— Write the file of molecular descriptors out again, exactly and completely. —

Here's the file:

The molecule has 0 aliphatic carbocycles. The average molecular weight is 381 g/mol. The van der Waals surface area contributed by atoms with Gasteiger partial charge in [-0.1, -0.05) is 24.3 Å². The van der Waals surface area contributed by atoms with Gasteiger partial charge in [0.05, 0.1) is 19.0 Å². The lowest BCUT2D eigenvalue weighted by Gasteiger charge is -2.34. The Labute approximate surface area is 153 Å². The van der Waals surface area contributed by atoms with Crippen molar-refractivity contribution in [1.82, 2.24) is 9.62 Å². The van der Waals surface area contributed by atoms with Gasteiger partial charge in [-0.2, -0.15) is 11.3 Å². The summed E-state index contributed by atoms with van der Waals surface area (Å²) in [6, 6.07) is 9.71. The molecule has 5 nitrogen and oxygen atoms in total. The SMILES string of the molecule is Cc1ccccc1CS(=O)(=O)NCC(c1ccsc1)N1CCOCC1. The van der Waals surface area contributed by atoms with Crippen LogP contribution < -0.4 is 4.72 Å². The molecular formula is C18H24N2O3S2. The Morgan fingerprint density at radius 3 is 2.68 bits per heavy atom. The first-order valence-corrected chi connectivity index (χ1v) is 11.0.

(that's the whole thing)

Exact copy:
The molecule has 0 aliphatic carbocycles. The average molecular weight is 381 g/mol. The van der Waals surface area contributed by atoms with Gasteiger partial charge in [-0.1, -0.05) is 24.3 Å². The van der Waals surface area contributed by atoms with Gasteiger partial charge in [0.05, 0.1) is 19.0 Å². The lowest BCUT2D eigenvalue weighted by Gasteiger charge is -2.34. The Labute approximate surface area is 153 Å². The van der Waals surface area contributed by atoms with Crippen molar-refractivity contribution in [1.82, 2.24) is 9.62 Å². The van der Waals surface area contributed by atoms with Gasteiger partial charge in [-0.2, -0.15) is 11.3 Å². The summed E-state index contributed by atoms with van der Waals surface area (Å²) in [6, 6.07) is 9.71. The molecule has 5 nitrogen and oxygen atoms in total. The SMILES string of the molecule is Cc1ccccc1CS(=O)(=O)NCC(c1ccsc1)N1CCOCC1. The van der Waals surface area contributed by atoms with Crippen LogP contribution < -0.4 is 4.72 Å². The molecular formula is C18H24N2O3S2. The Morgan fingerprint density at radius 3 is 2.68 bits per heavy atom. The first-order valence-corrected chi connectivity index (χ1v) is 11.0.